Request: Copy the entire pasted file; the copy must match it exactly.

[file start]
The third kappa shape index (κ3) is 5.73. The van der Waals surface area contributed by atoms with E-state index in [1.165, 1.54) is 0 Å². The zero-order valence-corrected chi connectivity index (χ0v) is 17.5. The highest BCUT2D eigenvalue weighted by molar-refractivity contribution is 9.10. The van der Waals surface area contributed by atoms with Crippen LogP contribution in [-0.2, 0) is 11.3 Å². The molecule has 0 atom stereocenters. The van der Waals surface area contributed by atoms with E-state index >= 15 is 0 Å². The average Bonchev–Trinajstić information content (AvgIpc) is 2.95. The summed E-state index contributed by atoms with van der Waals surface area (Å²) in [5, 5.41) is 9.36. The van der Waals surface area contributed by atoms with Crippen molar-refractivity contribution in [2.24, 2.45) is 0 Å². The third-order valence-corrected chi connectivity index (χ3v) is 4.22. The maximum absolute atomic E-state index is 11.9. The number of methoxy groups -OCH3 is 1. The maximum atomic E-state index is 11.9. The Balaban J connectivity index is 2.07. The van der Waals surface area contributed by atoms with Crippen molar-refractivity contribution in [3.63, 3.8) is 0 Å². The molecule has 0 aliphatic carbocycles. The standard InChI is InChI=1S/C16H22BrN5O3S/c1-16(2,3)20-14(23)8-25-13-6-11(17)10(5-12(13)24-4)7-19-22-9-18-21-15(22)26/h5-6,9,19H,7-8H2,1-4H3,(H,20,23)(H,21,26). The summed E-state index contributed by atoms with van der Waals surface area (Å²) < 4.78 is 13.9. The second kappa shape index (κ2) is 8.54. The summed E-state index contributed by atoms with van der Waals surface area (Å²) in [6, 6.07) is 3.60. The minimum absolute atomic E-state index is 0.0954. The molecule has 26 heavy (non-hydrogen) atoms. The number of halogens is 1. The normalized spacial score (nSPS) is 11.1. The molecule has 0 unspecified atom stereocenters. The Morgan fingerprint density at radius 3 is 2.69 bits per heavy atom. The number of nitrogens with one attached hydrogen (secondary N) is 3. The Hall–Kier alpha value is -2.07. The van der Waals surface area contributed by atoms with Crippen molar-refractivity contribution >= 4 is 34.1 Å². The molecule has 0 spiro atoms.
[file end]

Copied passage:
The third kappa shape index (κ3) is 5.73. The van der Waals surface area contributed by atoms with E-state index in [1.165, 1.54) is 0 Å². The zero-order valence-corrected chi connectivity index (χ0v) is 17.5. The highest BCUT2D eigenvalue weighted by molar-refractivity contribution is 9.10. The van der Waals surface area contributed by atoms with Crippen LogP contribution in [-0.2, 0) is 11.3 Å². The molecule has 0 atom stereocenters. The van der Waals surface area contributed by atoms with E-state index >= 15 is 0 Å². The average Bonchev–Trinajstić information content (AvgIpc) is 2.95. The summed E-state index contributed by atoms with van der Waals surface area (Å²) in [5, 5.41) is 9.36. The van der Waals surface area contributed by atoms with Crippen molar-refractivity contribution in [2.24, 2.45) is 0 Å². The third-order valence-corrected chi connectivity index (χ3v) is 4.22. The maximum absolute atomic E-state index is 11.9. The number of methoxy groups -OCH3 is 1. The maximum atomic E-state index is 11.9. The Balaban J connectivity index is 2.07. The van der Waals surface area contributed by atoms with Crippen molar-refractivity contribution in [3.63, 3.8) is 0 Å². The molecule has 0 aliphatic carbocycles. The standard InChI is InChI=1S/C16H22BrN5O3S/c1-16(2,3)20-14(23)8-25-13-6-11(17)10(5-12(13)24-4)7-19-22-9-18-21-15(22)26/h5-6,9,19H,7-8H2,1-4H3,(H,20,23)(H,21,26). The summed E-state index contributed by atoms with van der Waals surface area (Å²) < 4.78 is 13.9. The second kappa shape index (κ2) is 8.54. The summed E-state index contributed by atoms with van der Waals surface area (Å²) in [6, 6.07) is 3.60. The minimum absolute atomic E-state index is 0.0954. The molecule has 26 heavy (non-hydrogen) atoms. The number of halogens is 1. The normalized spacial score (nSPS) is 11.1. The molecule has 0 unspecified atom stereocenters. The Morgan fingerprint density at radius 3 is 2.69 bits per heavy atom. The number of nitrogens with one attached hydrogen (secondary N) is 3. The Hall–Kier alpha value is -2.07. The van der Waals surface area contributed by atoms with Crippen molar-refractivity contribution >= 4 is 34.1 Å². The molecule has 0 spiro atoms.